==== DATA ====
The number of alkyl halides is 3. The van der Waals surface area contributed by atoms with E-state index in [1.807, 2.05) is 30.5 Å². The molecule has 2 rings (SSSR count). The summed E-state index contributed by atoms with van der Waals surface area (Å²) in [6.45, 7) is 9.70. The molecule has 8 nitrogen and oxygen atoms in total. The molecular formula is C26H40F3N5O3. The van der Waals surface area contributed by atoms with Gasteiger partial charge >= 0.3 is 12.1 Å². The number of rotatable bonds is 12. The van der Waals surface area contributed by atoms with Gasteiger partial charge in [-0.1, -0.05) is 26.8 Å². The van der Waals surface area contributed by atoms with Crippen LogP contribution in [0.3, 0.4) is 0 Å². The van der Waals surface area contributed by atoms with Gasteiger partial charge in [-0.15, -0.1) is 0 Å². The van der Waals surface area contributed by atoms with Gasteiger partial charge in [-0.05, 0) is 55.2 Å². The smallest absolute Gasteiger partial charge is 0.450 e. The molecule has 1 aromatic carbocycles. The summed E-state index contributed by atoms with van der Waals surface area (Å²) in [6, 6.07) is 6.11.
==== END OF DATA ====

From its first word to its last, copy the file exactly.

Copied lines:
The number of alkyl halides is 3. The van der Waals surface area contributed by atoms with E-state index in [1.807, 2.05) is 30.5 Å². The molecule has 2 rings (SSSR count). The summed E-state index contributed by atoms with van der Waals surface area (Å²) in [6.45, 7) is 9.70. The molecule has 8 nitrogen and oxygen atoms in total. The molecular formula is C26H40F3N5O3. The van der Waals surface area contributed by atoms with Gasteiger partial charge >= 0.3 is 12.1 Å². The number of rotatable bonds is 12. The van der Waals surface area contributed by atoms with Gasteiger partial charge in [-0.1, -0.05) is 26.8 Å². The van der Waals surface area contributed by atoms with Crippen LogP contribution in [0.3, 0.4) is 0 Å². The van der Waals surface area contributed by atoms with Gasteiger partial charge in [-0.15, -0.1) is 0 Å². The van der Waals surface area contributed by atoms with Gasteiger partial charge in [-0.05, 0) is 55.2 Å². The smallest absolute Gasteiger partial charge is 0.450 e. The molecule has 1 aromatic carbocycles. The summed E-state index contributed by atoms with van der Waals surface area (Å²) in [6, 6.07) is 6.11.